At the end of April, a special boat used by the Boise Fire Department to perform swift-water rescues on the Boise River was severely damaged in an accident. The loss of the boat will change how the agency performs river rescues.
A group of firefighters were training on the Boise River April 30 when their boat had a mechanical problem near the Broadway Bridge.
“With the water running about 6,800 cubic feet per second, that current just clearly took them right into the bridge pillar,” says Boise Fire Department spokeswoman Char Jackson.
After the crash, it was a case of the rescuers needing to be rescued.
“One of the firefighters was able to jump from the boat and make it to shore,” says Jackson. “The other two climbed up onto that bridge pillar, if you will, and then yes, they needed to be rescued.”
The firefighters were saved but the boat wasn’t so lucky. Jackson says the department is still evaluating if the boat can undergo a significant repair of if a new watercraft is a better option. The jet boat is extremely maneuverable and specially designed to work in high current waters and low water. A new one would cost anywhere from $30,000 to $60,000.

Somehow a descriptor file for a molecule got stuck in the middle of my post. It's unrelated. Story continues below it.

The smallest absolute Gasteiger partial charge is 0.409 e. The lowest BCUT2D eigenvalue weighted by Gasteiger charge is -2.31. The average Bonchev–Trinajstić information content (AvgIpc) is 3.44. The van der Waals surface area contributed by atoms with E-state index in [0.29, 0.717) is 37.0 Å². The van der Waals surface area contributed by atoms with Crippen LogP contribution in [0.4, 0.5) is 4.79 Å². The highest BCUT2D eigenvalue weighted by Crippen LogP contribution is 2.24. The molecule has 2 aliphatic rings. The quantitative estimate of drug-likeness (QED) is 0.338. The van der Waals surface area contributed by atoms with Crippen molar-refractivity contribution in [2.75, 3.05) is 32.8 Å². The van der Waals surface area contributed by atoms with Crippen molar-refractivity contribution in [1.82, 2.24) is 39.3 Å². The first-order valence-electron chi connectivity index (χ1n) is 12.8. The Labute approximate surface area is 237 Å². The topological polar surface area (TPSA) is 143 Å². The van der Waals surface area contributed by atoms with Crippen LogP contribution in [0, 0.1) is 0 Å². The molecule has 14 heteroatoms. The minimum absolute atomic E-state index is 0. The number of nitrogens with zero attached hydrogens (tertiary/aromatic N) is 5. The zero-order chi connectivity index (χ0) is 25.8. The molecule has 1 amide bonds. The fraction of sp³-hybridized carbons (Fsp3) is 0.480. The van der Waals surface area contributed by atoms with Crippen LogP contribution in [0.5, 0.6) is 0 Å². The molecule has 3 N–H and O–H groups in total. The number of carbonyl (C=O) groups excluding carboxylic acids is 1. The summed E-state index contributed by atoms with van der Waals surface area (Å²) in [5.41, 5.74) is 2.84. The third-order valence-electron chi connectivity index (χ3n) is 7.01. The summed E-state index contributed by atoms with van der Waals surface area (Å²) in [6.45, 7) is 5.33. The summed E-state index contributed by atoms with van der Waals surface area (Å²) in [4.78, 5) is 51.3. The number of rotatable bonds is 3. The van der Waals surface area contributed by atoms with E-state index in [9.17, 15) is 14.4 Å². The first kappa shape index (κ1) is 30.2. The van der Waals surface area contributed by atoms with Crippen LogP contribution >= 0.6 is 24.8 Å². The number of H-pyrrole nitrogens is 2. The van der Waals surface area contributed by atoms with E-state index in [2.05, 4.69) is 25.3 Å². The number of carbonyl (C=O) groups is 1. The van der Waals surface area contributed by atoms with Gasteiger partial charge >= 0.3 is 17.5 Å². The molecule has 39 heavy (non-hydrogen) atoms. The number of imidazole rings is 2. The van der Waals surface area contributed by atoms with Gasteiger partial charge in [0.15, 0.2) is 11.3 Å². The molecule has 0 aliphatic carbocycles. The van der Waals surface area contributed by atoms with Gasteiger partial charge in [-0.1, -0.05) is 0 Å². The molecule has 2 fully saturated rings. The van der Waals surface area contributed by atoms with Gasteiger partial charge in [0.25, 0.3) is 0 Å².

Jackson estimates a boat might be back on the river by late June. Until then, she says rescue efforts will be shore-based and rely on a piece of technology called rope.
“We’re on the shore and we’re going to throw a line out to that person, and we’re going to be able to pull them in,” Jackson says.
She wants to remind people that Boise city code – in an effort to promote responsibility – allows the department to charge people for the cost of their rescue.
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